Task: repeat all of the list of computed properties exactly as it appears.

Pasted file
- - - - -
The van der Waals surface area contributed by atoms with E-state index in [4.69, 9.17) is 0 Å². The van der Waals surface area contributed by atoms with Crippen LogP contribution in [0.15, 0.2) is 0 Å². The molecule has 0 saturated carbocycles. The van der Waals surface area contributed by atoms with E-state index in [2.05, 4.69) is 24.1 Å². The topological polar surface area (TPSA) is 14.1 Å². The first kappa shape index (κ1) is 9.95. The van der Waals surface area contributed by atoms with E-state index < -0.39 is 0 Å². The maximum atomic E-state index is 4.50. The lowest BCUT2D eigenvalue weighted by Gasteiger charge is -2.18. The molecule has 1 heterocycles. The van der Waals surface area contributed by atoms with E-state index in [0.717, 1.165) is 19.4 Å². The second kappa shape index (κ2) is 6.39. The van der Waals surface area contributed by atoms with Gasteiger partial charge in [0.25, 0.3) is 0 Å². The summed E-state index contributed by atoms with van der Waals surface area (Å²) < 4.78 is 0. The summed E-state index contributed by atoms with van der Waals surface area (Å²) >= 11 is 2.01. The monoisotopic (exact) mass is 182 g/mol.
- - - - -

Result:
The van der Waals surface area contributed by atoms with E-state index in [4.69, 9.17) is 0 Å². The van der Waals surface area contributed by atoms with Crippen LogP contribution in [0.15, 0.2) is 0 Å². The molecule has 0 saturated carbocycles. The van der Waals surface area contributed by atoms with E-state index in [2.05, 4.69) is 24.1 Å². The topological polar surface area (TPSA) is 14.1 Å². The first kappa shape index (κ1) is 9.95. The van der Waals surface area contributed by atoms with E-state index < -0.39 is 0 Å². The maximum atomic E-state index is 4.50. The lowest BCUT2D eigenvalue weighted by Gasteiger charge is -2.18. The molecule has 1 heterocycles. The van der Waals surface area contributed by atoms with E-state index in [0.717, 1.165) is 19.4 Å². The second kappa shape index (κ2) is 6.39. The van der Waals surface area contributed by atoms with Gasteiger partial charge in [0.25, 0.3) is 0 Å². The summed E-state index contributed by atoms with van der Waals surface area (Å²) < 4.78 is 0. The summed E-state index contributed by atoms with van der Waals surface area (Å²) >= 11 is 2.01. The monoisotopic (exact) mass is 182 g/mol.